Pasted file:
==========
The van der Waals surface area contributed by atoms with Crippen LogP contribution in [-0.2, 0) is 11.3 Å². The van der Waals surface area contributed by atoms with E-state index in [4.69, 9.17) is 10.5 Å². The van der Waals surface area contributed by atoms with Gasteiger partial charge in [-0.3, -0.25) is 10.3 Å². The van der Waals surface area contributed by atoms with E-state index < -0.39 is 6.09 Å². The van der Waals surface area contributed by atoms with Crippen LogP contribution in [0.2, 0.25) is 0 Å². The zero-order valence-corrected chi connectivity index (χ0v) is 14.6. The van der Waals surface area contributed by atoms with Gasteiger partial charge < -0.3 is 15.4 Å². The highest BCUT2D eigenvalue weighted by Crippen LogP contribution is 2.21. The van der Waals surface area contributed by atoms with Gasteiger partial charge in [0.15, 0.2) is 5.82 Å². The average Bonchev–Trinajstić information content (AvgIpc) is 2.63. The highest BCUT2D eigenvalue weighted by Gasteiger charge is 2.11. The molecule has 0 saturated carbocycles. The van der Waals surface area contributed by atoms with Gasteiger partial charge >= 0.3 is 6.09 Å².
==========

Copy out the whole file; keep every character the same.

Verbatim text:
The van der Waals surface area contributed by atoms with Crippen LogP contribution in [-0.2, 0) is 11.3 Å². The van der Waals surface area contributed by atoms with E-state index in [4.69, 9.17) is 10.5 Å². The van der Waals surface area contributed by atoms with Gasteiger partial charge in [-0.3, -0.25) is 10.3 Å². The van der Waals surface area contributed by atoms with E-state index < -0.39 is 6.09 Å². The van der Waals surface area contributed by atoms with Crippen LogP contribution in [0.2, 0.25) is 0 Å². The zero-order valence-corrected chi connectivity index (χ0v) is 14.6. The van der Waals surface area contributed by atoms with Gasteiger partial charge < -0.3 is 15.4 Å². The highest BCUT2D eigenvalue weighted by Crippen LogP contribution is 2.21. The van der Waals surface area contributed by atoms with Gasteiger partial charge in [0.15, 0.2) is 5.82 Å². The average Bonchev–Trinajstić information content (AvgIpc) is 2.63. The highest BCUT2D eigenvalue weighted by Gasteiger charge is 2.11. The molecule has 0 saturated carbocycles. The van der Waals surface area contributed by atoms with Gasteiger partial charge >= 0.3 is 6.09 Å².